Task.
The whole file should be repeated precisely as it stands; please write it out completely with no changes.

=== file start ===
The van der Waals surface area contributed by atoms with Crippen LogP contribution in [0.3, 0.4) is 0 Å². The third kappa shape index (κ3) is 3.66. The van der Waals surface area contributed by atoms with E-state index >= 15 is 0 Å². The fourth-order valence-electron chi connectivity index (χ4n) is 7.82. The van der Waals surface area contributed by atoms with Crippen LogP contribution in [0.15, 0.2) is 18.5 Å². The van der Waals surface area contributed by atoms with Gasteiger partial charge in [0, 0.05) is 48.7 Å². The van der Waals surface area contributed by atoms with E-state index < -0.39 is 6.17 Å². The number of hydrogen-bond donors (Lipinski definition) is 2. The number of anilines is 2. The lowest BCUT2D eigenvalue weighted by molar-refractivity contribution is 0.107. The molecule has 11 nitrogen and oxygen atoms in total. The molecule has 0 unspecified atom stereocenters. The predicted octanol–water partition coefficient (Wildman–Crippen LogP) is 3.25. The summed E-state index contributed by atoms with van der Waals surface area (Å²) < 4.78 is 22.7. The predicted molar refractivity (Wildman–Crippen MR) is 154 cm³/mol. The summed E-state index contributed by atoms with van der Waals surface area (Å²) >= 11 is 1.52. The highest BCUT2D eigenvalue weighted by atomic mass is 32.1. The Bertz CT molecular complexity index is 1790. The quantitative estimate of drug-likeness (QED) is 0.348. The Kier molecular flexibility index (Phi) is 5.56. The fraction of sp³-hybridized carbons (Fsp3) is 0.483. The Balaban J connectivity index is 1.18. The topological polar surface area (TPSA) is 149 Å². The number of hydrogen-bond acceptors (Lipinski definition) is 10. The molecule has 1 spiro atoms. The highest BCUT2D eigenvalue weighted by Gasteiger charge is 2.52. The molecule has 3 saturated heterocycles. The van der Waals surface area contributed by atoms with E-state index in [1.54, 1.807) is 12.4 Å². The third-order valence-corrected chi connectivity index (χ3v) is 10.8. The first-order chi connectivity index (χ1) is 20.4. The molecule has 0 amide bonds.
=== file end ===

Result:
The van der Waals surface area contributed by atoms with Crippen LogP contribution in [0.3, 0.4) is 0 Å². The third kappa shape index (κ3) is 3.66. The van der Waals surface area contributed by atoms with E-state index >= 15 is 0 Å². The fourth-order valence-electron chi connectivity index (χ4n) is 7.82. The van der Waals surface area contributed by atoms with Crippen LogP contribution in [0.15, 0.2) is 18.5 Å². The van der Waals surface area contributed by atoms with Gasteiger partial charge in [0, 0.05) is 48.7 Å². The van der Waals surface area contributed by atoms with E-state index < -0.39 is 6.17 Å². The number of hydrogen-bond donors (Lipinski definition) is 2. The number of anilines is 2. The lowest BCUT2D eigenvalue weighted by molar-refractivity contribution is 0.107. The molecule has 11 nitrogen and oxygen atoms in total. The molecule has 0 unspecified atom stereocenters. The predicted octanol–water partition coefficient (Wildman–Crippen LogP) is 3.25. The summed E-state index contributed by atoms with van der Waals surface area (Å²) < 4.78 is 22.7. The predicted molar refractivity (Wildman–Crippen MR) is 154 cm³/mol. The summed E-state index contributed by atoms with van der Waals surface area (Å²) >= 11 is 1.52. The highest BCUT2D eigenvalue weighted by atomic mass is 32.1. The Bertz CT molecular complexity index is 1790. The quantitative estimate of drug-likeness (QED) is 0.348. The Kier molecular flexibility index (Phi) is 5.56. The fraction of sp³-hybridized carbons (Fsp3) is 0.483. The Balaban J connectivity index is 1.18. The topological polar surface area (TPSA) is 149 Å². The number of hydrogen-bond acceptors (Lipinski definition) is 10. The molecule has 1 spiro atoms. The highest BCUT2D eigenvalue weighted by Gasteiger charge is 2.52. The molecule has 3 saturated heterocycles. The van der Waals surface area contributed by atoms with E-state index in [1.54, 1.807) is 12.4 Å². The third-order valence-corrected chi connectivity index (χ3v) is 10.8. The first-order chi connectivity index (χ1) is 20.4. The molecule has 0 amide bonds.